NRF’s conversations with members have revealed that very few employees are unwilling to take the cash in exchange for compliance. With most workers swayed by a couple hundred dollars, companies are now viewing incentives as the path of least resistance, Egee said.


The labor shortage has indeed given workers an upper hand in leveraging their demands, according to Dr. Michael Urban, senior lecturer and director of the Doctorate of Occupational Therapy program at the University of New Haven. The phenomenon known as the Great Resignation has seen hordes of employees leave their posts in search of better wages and more flexible schedules—as well as to mitigate their risk of contracting Covid-19.

“People also started saying, ‘I don’t I don’t have to define myself by my work anymore,’” Urban added. The pandemic came to represent a reset for some U.S. workers, who started to view their jobs simply as the source of a paycheck rather than a part of their identity. This cultural shift has made it more difficult for retailers and brands to attract talent for traditionally low-paying positions at stores and distribution centers. Adding another barrier to entry, like vaccination, feels like playing with fire, Urban said.


Vaccine mandates are primarily impacting “corporate America,” not “frontline staff” tasked with making sales. “It’s not being required for most companies, because they need to keep the doors open and make money,” he said. “And that’s the message that’s being sent.”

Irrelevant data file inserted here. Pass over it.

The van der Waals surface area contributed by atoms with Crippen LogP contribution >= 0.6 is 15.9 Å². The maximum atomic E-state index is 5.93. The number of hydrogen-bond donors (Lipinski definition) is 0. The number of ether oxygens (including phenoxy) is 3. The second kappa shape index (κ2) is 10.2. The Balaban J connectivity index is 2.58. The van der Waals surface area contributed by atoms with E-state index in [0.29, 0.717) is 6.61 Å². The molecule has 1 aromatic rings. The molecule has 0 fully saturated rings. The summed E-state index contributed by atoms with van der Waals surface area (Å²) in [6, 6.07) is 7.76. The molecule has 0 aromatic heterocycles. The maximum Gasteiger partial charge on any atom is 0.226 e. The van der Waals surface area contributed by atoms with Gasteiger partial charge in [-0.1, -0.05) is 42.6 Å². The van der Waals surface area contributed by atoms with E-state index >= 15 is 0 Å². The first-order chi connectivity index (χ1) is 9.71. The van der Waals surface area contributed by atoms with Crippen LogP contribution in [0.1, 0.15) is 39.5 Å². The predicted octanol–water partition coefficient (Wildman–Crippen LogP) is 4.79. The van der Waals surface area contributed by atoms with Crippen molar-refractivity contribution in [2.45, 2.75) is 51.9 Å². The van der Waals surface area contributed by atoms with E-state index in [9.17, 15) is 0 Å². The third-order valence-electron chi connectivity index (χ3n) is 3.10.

Urban believes that for national retailers, the idea of widespread vaccine enforcement is daunting. Sentiments about inoculation vary across the U.S., often across political lines. While a company might not have an issue coaxing employees in one part of the country to comply, the issue could prove contentious in another. Creating differing regional policies would undoubtedly cause friction, and could spur outcry from unions, he said.


Notably, the stipulations laid out in the ETS placed responsibility squarely on the shoulders of these larger enterprises. While many members of the retail and business community have voiced their support for Covid-19 vaccination, saddling companies with more employees with greater obligations may have ultimately hurt the program, turning off influential retail trade groups, Urban said. “I think we might have seen a different outcome had they mandated the same rules for all companies, regardless of size,” he added.